The phone has 1 GB of RAM, and just 8 GB (5.3 GB are user-available) of internal memory, but does offer a microSD card slot for storage expansion.

Internet and connectivity:

The stock Android ICS browser performs admirably on the Huawei Ascend D quad XL, with fluid panning, zooming and rapid scrolling inertia. Of notable absence is the lack of Adobe Flash support out of the box, which can be sideloaded on Ice Cream Sandwich.

Download speeds with the included pentaband radio top at 21 Mbps on an HSPA+ network, if you carrier can deliver those to you, and Huawei’s device supports a suite of other connectivity options, like Wi-Fi, Bluetooth 3.0, A-GPS, FM Radio and DLNA streaming, but lacks NFC. Wired connectivity is taken care of by the MHL port on the left.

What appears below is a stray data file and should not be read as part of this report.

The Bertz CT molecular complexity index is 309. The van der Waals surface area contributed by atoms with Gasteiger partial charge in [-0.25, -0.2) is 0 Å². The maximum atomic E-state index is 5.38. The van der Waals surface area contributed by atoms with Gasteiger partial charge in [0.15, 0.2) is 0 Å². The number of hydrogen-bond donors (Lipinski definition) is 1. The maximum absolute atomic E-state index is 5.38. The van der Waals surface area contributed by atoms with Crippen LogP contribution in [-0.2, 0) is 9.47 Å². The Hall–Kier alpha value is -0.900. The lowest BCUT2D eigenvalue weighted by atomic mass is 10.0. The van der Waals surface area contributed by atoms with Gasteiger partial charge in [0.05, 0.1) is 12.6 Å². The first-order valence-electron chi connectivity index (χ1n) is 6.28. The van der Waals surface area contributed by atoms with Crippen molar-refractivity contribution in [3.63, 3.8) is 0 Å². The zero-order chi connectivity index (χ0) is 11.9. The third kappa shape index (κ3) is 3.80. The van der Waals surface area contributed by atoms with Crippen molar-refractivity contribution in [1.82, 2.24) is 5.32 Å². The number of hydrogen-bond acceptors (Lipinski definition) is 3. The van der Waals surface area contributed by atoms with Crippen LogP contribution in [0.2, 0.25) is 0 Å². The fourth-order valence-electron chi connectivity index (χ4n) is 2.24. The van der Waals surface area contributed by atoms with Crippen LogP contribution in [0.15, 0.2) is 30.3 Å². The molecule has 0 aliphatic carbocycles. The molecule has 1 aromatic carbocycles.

The 8 MP rear shooter on the phone sports a dual LED flash, and the phone enters very quickly the camera interface when you tap the icon. The camera is also pretty snappy when focusing and taking a shot - about a second or two, depending on the lighting. 

There is an HDR mode, along with the stock Panorama and funny faces options in the interface. Huawei throws in a low light mode, too, as well as a large number of color effects you can apply to your photos and videos. 

Detail is somewhat less than what we would expect in pictures from an 8 MP camera, but the phone usually nails the white balance, and the photos look eye-pleasing with the high contrast and saturated colors that Huawei’s processing algorithms embed by default.

Noise is sometimes an issue, especially indoors at low light when it ratchets up significantly. The dual LED flash is fairly weak, too, and doesn’t distribute the light evenly, leaving overexposed regions very often.

The handset records 1080p video with 30 fps, but the frames lower to 24 inside, and the autofocus starts wandering around when the lights dim down. Continuous autofocus doesn’t work well, forcing you to tap on the screen for focusing on a nearby object while recording video, and then return focus to the background by tapping on it again.